Today, Kingsley lives alone after the 2008 death of her husband. She said she takes medication for depression and doesn’t do “much of anything,” usually watching television and reading, and lives off Social Security benefits from her husband’s death. “Now I don’t feel any pain,” Kingsley said in an interview. “I’m paralyzed.”
Pinto co-authored a study in Spine in 2009 on 125 of his patients who had, like Kingsley, undergone fusions of four or more vertebrae. The study, which a Twin Cities Spine fellow presented at six surgical conferences around the globe, concluded that patients with extensive degenerative pain “can be successfully treated with surgical intervention.”
The Pinto study showed why back-pain patients should avoid spinal fusions, said Stanford University’s Carragee. The paper tracked progress in only 80 of the 125 surgical patients; “what happened to the other 45 patients?” Carragee asked.
Lifting a Keg
Twenty-seven of the 80 patients needed a second surgery, while about 40 percent of the patients had complications, including 5 percent of the men who suffered permanently diminished sexual function, Carragee said.
“This should make you pretty cautious about doing this kind of stuff,” he said.
Twin Cities Spine, in its statement, said Pinto’s study was the first to report on such extensive fusion surgery for degenerative back pain, an operation it said “is in no way comparable” to less complicated procedures.
Schwender first performed fusion surgery on Catherine Engels in May 2001, after finding she had a herniated disc. She came to see him again on June 4, 2003, complaining of sharp back pain, her medical records show.
Engels, now 50, received Schwender’s support for a workers’ compensation claim, in which she said she injured her back lifting a keg at a liquor store where she worked in July 2000. Schwender said in a deposition that the incident was “a significant contributing factor” to Engels’s back problems.
‘Constant, Sharp Pain’
The workers’ compensation judge rejected her claim, finding “multiple significant inconsistencies” between her and Schwender’s testimony, on one side, and the medical records submitted by six doctors Engels saw before Schwender, on the other. Two of those doctors said Engels hadn’t attributed her back pain to any specific injury, and others said Engels attributed the pain to lifting patio brick, the judge found.
Schwender operated a second time on Engels in January 2004, removing the screws and rods he’d put in her spine and decompressing the spinal canal. It didn’t help. By then, Schwender told Engels, the rods and screws had shifted and caused permanent nerve damage, she said in an interview. Now she has “constant, sharp pain” down her left leg, treated with drugs and a neurostimulator in her back designed to send out current that interferes with pain signals.
“I went through with fusion thinking it would be the cure-all,” Engels said. “It wasn’t.”
OxyContin, Hydrocodone, Elavil
Dan Bebault was suffering from lower back and leg pain when he visited Twin Cities Spine’s Garvey in May 2006. Garvey discussed surgery with him and told him he’d “likely” be able to return to light work three to six months afterwards, according to Bebault and notes Garvey made on the case. “He pretty much talked me into it,” Bebault said.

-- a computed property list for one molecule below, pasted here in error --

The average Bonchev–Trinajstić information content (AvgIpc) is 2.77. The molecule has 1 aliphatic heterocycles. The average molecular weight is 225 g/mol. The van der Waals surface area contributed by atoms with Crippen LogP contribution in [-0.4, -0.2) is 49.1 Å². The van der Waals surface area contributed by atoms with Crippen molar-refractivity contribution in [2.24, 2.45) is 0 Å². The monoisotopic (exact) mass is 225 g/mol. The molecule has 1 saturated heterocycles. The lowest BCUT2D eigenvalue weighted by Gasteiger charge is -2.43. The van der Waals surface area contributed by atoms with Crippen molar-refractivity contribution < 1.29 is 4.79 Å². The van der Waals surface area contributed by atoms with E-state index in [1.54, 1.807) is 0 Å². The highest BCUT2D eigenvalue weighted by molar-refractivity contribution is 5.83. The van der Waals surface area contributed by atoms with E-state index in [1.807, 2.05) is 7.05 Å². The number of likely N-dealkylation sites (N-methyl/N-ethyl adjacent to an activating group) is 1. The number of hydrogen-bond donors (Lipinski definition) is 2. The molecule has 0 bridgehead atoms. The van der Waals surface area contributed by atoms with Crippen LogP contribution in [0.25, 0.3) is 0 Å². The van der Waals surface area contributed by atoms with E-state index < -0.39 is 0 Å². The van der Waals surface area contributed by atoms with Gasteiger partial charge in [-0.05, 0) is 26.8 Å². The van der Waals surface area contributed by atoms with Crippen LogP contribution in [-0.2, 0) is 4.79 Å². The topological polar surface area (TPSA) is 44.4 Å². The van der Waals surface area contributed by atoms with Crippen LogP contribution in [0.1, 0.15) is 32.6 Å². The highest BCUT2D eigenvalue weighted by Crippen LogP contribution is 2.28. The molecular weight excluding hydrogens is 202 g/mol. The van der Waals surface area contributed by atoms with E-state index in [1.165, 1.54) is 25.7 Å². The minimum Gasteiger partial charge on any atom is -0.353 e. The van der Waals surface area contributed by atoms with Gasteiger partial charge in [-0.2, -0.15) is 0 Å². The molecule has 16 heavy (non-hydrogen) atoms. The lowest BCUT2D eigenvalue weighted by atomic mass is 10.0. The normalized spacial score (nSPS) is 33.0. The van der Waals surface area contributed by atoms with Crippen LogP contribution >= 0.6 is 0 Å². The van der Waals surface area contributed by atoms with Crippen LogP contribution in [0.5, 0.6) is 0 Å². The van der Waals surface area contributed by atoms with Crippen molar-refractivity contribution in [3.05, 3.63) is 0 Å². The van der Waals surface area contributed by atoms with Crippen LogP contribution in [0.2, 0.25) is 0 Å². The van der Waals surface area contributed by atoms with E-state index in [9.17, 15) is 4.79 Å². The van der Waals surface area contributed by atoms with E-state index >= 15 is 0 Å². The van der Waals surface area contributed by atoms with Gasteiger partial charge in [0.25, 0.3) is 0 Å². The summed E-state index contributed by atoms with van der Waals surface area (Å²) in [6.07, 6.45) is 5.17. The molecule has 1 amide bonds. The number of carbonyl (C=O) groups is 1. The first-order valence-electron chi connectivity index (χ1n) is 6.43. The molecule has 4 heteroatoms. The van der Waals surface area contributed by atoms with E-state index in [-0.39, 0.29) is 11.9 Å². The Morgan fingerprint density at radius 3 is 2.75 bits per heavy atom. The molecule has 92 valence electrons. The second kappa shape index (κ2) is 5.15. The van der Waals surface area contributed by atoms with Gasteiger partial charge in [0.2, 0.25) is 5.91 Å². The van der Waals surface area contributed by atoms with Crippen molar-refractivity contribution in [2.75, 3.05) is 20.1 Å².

The fusion took place in August that year. When Bebault returned to see Garvey five months later, he said, his life was falling apart. The pain had spread to his neck and arms, and OxyContin, hydrocodone and Elavil weren’t helping much. Bebault’s wife had left him after the surgery; he hadn’t worked in four years.
Garvey wasn’t sympathetic, said Bebault, a 53-year-old former machinist who lives in Brooklyn Park, Minnesota. “He said my life was like an old country-western song and he didn’t want to hear about it,” Bebault said in an interview at his home. “He said come back if I want more surgery.”
Additional fusion surgery for Bebault’s neck “would be an option,” Garvey’s chart notes from this time say. Bebault, now reunited with his wife and on Social Security disability, decided against more surgery and quells the pain in his back and neck with 120 milligrams a day of morphine, plus occasional vicodin, valium and amitriptyline, an anti-depressant.
He said he feels “withdrawals” when his morphine wears off, shaking and sweating. His surgery cost his former employer’s workers’ compensation insurer $48,633; Garvey’s fee was $5,870.
“The patient is like a piece of meat; everybody’s making money off the guy,” Bebault said.
Garvey did a three-level spinal fusion on Ross Tamminen in April 2006. Six months later, Tamminen, a heavy-equipment operator, reported severe pain again in his back and legs, according to documents from a case in state workers’ comp court.
As a treatment option, Garvey proposed more surgery to examine the fusion site, remove the implants in Tamminen’s spine, and perform decompression. His employer’s insurer denied a coverage request, saying surgery wasn’t warranted, according to court filings.
The rest of the story comes from Tamminen’s mother, Barbara Grove. Denied federal disability benefits and in intractable pain, Tamminen ran out of money for painkillers, she said, and began taking methadone obtained through friends.
He died of an overdose on June 20, 2008, 26 months after spinal fusion. He was 41.